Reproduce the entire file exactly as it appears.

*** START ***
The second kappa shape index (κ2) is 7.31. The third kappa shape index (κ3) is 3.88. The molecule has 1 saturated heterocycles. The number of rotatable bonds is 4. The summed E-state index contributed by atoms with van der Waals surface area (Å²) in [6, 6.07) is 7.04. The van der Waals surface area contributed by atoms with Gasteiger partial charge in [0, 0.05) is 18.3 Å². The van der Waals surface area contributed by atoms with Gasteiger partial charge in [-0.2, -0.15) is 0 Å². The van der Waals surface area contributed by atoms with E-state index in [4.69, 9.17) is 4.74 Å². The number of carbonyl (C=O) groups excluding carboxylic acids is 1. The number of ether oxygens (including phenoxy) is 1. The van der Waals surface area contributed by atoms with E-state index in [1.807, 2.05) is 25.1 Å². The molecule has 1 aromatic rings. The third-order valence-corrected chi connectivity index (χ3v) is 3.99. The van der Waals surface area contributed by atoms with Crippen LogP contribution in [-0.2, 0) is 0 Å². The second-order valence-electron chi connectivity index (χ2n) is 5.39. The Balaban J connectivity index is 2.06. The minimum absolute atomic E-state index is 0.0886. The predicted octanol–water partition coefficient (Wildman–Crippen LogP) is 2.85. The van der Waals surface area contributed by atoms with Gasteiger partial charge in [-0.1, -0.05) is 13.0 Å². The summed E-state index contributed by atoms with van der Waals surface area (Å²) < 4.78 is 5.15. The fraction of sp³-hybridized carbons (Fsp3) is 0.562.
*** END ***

The second kappa shape index (κ2) is 7.31. The third kappa shape index (κ3) is 3.88. The molecule has 1 saturated heterocycles. The number of rotatable bonds is 4. The summed E-state index contributed by atoms with van der Waals surface area (Å²) in [6, 6.07) is 7.04. The van der Waals surface area contributed by atoms with Gasteiger partial charge in [0, 0.05) is 18.3 Å². The van der Waals surface area contributed by atoms with Gasteiger partial charge in [-0.2, -0.15) is 0 Å². The van der Waals surface area contributed by atoms with E-state index in [4.69, 9.17) is 4.74 Å². The number of carbonyl (C=O) groups excluding carboxylic acids is 1. The number of ether oxygens (including phenoxy) is 1. The van der Waals surface area contributed by atoms with E-state index in [1.807, 2.05) is 25.1 Å². The molecule has 1 aromatic rings. The third-order valence-corrected chi connectivity index (χ3v) is 3.99. The van der Waals surface area contributed by atoms with Crippen LogP contribution in [-0.2, 0) is 0 Å². The second-order valence-electron chi connectivity index (χ2n) is 5.39. The Balaban J connectivity index is 2.06. The minimum absolute atomic E-state index is 0.0886. The predicted octanol–water partition coefficient (Wildman–Crippen LogP) is 2.85. The van der Waals surface area contributed by atoms with Gasteiger partial charge in [-0.1, -0.05) is 13.0 Å². The summed E-state index contributed by atoms with van der Waals surface area (Å²) < 4.78 is 5.15. The fraction of sp³-hybridized carbons (Fsp3) is 0.562.